In early January, The Independent announced that they were changing their menu. People were pissed. Longtime Indo lovers lamented the loss of favorite dishes and groaned about the apparent lack of vegetarian and vegan friendly options.
But since the initial indignation, the internets have been quieted and the cranky comments have ceased. Where are these naysayers now? They’re silent, too busy cramming their faces with Chef Mark Cina’s duck confit, braised pork cheeks and stuffed Peppadew peppers. As general manager Jess Willis puts it: “Everyone’s gotten over the old ideas that they never thought they would recover from losing.”
The Independent is a Union Square neighborhood spot where loyal diners and drinkers frequent the dark interior to sup on cocktails and sample the impressive rotating 32 draft beer selection. The food, though hearty and comforting, was largely incidental, and after the last head chef left, The Independent was chefless for four months.
Enter Mark Cina.
Cina also mercilessly slashed the number of menu items, from 40 to twenty-eight. “We don’t need eight sandwiches here. I think we can have a few that we do well,” he explains. The only item that spared the culling was the veggie burger, which Cina tops with his homemade ketchup. It’s a technique-driven menu says Cina, who makes everything he can from scratch. He calls his style European-influenced American seasonal.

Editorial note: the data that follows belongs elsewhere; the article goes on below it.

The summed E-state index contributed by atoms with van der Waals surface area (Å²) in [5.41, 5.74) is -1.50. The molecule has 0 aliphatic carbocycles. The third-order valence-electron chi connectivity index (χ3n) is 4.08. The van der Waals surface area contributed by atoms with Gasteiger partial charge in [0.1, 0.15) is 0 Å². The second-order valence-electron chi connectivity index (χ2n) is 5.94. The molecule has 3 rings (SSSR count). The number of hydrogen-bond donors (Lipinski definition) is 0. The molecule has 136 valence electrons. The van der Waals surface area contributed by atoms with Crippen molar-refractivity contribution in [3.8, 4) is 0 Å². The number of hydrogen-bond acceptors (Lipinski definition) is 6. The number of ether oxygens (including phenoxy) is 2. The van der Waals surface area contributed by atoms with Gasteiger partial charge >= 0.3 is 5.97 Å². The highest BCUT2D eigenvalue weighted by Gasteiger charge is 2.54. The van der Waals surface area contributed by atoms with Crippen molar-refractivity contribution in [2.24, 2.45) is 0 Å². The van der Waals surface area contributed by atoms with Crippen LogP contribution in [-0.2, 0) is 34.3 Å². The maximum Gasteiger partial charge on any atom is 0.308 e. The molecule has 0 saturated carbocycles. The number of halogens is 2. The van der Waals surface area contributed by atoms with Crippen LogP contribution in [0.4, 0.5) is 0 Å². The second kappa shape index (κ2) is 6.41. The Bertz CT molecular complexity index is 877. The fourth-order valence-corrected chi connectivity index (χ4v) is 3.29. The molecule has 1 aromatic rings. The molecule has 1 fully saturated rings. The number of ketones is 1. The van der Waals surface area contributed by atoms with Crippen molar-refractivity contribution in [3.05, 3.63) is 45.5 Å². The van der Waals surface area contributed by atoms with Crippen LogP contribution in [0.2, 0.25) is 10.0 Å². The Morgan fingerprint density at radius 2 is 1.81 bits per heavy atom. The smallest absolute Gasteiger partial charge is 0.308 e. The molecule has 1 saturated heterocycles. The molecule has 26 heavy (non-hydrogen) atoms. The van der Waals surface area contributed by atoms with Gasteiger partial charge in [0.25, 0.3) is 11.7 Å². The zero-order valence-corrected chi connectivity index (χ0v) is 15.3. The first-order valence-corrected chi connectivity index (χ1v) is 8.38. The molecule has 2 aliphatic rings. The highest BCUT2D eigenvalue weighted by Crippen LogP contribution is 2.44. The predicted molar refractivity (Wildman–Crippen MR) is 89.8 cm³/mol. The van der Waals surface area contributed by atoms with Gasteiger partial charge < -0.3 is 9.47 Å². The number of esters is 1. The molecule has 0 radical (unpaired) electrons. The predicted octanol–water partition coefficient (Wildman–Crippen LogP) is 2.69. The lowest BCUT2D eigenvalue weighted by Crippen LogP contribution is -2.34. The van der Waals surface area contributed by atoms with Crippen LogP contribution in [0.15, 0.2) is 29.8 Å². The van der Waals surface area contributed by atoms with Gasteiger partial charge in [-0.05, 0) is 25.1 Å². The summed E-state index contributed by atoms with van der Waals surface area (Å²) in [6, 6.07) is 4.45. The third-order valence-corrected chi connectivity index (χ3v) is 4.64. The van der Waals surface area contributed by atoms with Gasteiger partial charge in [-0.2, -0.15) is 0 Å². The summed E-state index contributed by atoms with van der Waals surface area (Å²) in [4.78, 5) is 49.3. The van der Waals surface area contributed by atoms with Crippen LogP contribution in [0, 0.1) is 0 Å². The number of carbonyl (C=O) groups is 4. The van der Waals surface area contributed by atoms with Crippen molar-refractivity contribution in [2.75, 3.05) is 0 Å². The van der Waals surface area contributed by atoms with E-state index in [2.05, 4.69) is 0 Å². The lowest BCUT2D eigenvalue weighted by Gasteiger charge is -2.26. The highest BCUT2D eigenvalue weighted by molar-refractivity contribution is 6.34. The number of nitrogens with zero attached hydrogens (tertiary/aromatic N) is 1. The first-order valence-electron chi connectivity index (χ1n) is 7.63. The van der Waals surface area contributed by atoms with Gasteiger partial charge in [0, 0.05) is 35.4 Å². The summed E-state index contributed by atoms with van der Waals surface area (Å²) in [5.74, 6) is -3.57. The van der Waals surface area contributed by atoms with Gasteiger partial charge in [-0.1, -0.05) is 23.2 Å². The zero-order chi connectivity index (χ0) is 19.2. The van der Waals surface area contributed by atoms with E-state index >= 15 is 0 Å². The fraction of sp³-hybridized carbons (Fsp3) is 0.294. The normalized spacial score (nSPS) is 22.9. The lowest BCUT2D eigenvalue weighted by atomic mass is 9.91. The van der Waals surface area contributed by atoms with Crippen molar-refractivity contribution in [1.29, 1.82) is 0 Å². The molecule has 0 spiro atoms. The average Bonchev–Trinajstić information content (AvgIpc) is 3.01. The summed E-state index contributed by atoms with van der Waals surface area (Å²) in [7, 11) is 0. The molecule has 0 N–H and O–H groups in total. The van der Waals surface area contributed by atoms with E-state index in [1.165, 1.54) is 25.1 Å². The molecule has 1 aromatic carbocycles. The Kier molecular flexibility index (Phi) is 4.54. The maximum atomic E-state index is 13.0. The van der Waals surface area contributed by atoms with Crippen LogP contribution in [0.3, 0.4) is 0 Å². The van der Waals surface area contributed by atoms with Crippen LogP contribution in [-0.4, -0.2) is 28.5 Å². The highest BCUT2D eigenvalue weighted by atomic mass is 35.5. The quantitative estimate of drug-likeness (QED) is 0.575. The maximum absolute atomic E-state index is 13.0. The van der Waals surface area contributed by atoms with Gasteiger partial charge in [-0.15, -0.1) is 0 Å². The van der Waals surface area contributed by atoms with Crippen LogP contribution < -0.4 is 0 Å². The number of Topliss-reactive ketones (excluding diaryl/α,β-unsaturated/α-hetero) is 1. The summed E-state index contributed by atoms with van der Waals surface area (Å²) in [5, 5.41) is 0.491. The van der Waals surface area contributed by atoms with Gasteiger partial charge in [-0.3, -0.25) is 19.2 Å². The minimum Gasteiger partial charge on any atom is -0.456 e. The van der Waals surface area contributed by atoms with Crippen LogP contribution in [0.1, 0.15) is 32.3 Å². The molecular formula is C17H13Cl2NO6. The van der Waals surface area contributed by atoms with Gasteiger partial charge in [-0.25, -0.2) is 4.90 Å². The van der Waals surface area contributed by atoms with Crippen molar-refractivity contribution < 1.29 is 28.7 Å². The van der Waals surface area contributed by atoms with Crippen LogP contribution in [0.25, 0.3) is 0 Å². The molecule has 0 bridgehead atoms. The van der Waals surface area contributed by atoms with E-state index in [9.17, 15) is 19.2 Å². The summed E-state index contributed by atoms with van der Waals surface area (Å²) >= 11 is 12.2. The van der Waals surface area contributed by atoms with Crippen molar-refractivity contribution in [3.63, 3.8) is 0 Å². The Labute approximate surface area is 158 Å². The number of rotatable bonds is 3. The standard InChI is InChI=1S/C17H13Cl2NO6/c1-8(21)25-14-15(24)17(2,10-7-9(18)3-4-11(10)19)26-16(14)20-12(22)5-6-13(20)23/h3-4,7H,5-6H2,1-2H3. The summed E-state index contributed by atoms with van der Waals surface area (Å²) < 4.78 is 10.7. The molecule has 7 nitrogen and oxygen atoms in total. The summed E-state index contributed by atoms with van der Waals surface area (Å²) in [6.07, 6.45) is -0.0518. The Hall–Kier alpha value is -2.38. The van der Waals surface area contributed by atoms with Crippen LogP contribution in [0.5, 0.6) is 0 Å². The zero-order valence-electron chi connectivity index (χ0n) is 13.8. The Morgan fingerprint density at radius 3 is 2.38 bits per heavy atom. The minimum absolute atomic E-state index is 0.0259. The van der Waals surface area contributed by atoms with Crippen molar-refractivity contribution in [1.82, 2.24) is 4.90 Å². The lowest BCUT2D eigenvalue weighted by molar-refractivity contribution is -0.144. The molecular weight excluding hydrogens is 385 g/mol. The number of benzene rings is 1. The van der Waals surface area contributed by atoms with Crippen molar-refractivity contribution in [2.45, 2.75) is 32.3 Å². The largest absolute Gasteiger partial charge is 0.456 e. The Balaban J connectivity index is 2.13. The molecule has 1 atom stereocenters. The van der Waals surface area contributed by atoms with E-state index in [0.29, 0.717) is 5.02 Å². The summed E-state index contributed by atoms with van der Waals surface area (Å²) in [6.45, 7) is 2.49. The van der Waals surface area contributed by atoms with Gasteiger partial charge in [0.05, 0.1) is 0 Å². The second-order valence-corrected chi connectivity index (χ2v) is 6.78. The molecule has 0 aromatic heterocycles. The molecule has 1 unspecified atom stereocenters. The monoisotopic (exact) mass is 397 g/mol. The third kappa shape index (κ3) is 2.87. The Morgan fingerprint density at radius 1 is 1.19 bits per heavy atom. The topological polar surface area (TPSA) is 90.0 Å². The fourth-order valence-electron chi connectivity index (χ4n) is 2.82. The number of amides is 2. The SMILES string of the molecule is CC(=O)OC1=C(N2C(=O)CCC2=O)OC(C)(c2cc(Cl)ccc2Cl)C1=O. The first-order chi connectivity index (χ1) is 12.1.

The dishes are ingenious blends that draw from far-reaching tastes and global influences—like the zatar and corriander crusted seared tuna with grapefruit and alfonso olives ($19) or the crispy pork belly with quince puree and candied hazelnuts ($15).
“I have no formal training unless you count getting your ass kicked every day for months and months in a row formal training.”
Cina started as a chicken cutter in Boston Chicken in Needham when he was 16 and he has worked his way through a heap of Boston restaurants.
His brother Robert Cina, the former chef de cuisine at Chez Henri in Cambridge, also inspired him, helping to refine his young, underdeveloped taste buds. “He was a huge influence on me. I didn’t want to eat duck confit when I was sixteen. I went to his place and I was like ‘I’m not eating duck dude.’” Now, at 34, and with a more refined palate, Cina makes a killer duck confit at The Independent.
As for the unhappy veggie crowd, Cina’s peace offering is a nightly vegetarian special, often a curry, and says they are willing to make any dish vegetarian.
Diners should be wary of getting too comfortable with the new menu though, since he plans on transforming it again for spring. But hey, at least this time we’ve been warned.
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